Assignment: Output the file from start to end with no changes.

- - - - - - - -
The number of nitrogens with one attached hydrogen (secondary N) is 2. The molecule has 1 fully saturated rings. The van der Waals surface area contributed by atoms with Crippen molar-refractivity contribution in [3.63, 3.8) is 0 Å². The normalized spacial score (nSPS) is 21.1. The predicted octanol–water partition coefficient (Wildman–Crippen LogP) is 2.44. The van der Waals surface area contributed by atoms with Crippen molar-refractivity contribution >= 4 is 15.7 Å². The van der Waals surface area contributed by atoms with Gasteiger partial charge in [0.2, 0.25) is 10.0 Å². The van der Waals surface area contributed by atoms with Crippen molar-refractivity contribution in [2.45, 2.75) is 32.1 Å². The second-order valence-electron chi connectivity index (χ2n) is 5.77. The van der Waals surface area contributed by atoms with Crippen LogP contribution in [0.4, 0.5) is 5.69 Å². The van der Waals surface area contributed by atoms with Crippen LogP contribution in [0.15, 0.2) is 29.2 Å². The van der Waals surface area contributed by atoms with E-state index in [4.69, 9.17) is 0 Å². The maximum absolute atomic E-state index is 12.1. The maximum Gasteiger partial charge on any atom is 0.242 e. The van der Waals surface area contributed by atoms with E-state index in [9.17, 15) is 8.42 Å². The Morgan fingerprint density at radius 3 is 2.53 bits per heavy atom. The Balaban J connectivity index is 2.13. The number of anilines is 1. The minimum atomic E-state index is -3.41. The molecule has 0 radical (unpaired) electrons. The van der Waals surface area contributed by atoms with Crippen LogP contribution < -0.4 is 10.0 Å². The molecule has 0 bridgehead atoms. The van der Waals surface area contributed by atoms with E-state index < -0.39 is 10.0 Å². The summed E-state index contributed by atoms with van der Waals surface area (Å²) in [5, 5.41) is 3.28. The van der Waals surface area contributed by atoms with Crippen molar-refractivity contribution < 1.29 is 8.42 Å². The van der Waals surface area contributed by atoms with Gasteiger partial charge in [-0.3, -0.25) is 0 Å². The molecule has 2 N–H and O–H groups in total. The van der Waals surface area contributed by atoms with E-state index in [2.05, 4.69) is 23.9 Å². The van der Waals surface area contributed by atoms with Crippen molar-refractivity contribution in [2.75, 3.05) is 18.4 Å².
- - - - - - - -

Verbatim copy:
The number of nitrogens with one attached hydrogen (secondary N) is 2. The molecule has 1 fully saturated rings. The van der Waals surface area contributed by atoms with Crippen molar-refractivity contribution in [3.63, 3.8) is 0 Å². The normalized spacial score (nSPS) is 21.1. The predicted octanol–water partition coefficient (Wildman–Crippen LogP) is 2.44. The van der Waals surface area contributed by atoms with Crippen molar-refractivity contribution >= 4 is 15.7 Å². The van der Waals surface area contributed by atoms with Gasteiger partial charge in [0.2, 0.25) is 10.0 Å². The van der Waals surface area contributed by atoms with Crippen molar-refractivity contribution in [2.45, 2.75) is 32.1 Å². The second-order valence-electron chi connectivity index (χ2n) is 5.77. The van der Waals surface area contributed by atoms with Crippen LogP contribution in [0.4, 0.5) is 5.69 Å². The van der Waals surface area contributed by atoms with Crippen LogP contribution in [0.15, 0.2) is 29.2 Å². The van der Waals surface area contributed by atoms with E-state index in [4.69, 9.17) is 0 Å². The maximum absolute atomic E-state index is 12.1. The maximum Gasteiger partial charge on any atom is 0.242 e. The van der Waals surface area contributed by atoms with E-state index in [9.17, 15) is 8.42 Å². The Morgan fingerprint density at radius 3 is 2.53 bits per heavy atom. The Balaban J connectivity index is 2.13. The number of anilines is 1. The minimum atomic E-state index is -3.41. The molecule has 0 radical (unpaired) electrons. The van der Waals surface area contributed by atoms with Crippen LogP contribution < -0.4 is 10.0 Å². The molecule has 0 bridgehead atoms. The van der Waals surface area contributed by atoms with E-state index < -0.39 is 10.0 Å². The summed E-state index contributed by atoms with van der Waals surface area (Å²) in [5, 5.41) is 3.28. The van der Waals surface area contributed by atoms with Crippen molar-refractivity contribution < 1.29 is 8.42 Å². The van der Waals surface area contributed by atoms with Gasteiger partial charge in [-0.3, -0.25) is 0 Å². The molecule has 2 N–H and O–H groups in total. The van der Waals surface area contributed by atoms with E-state index in [2.05, 4.69) is 23.9 Å². The van der Waals surface area contributed by atoms with Crippen molar-refractivity contribution in [2.75, 3.05) is 18.4 Å².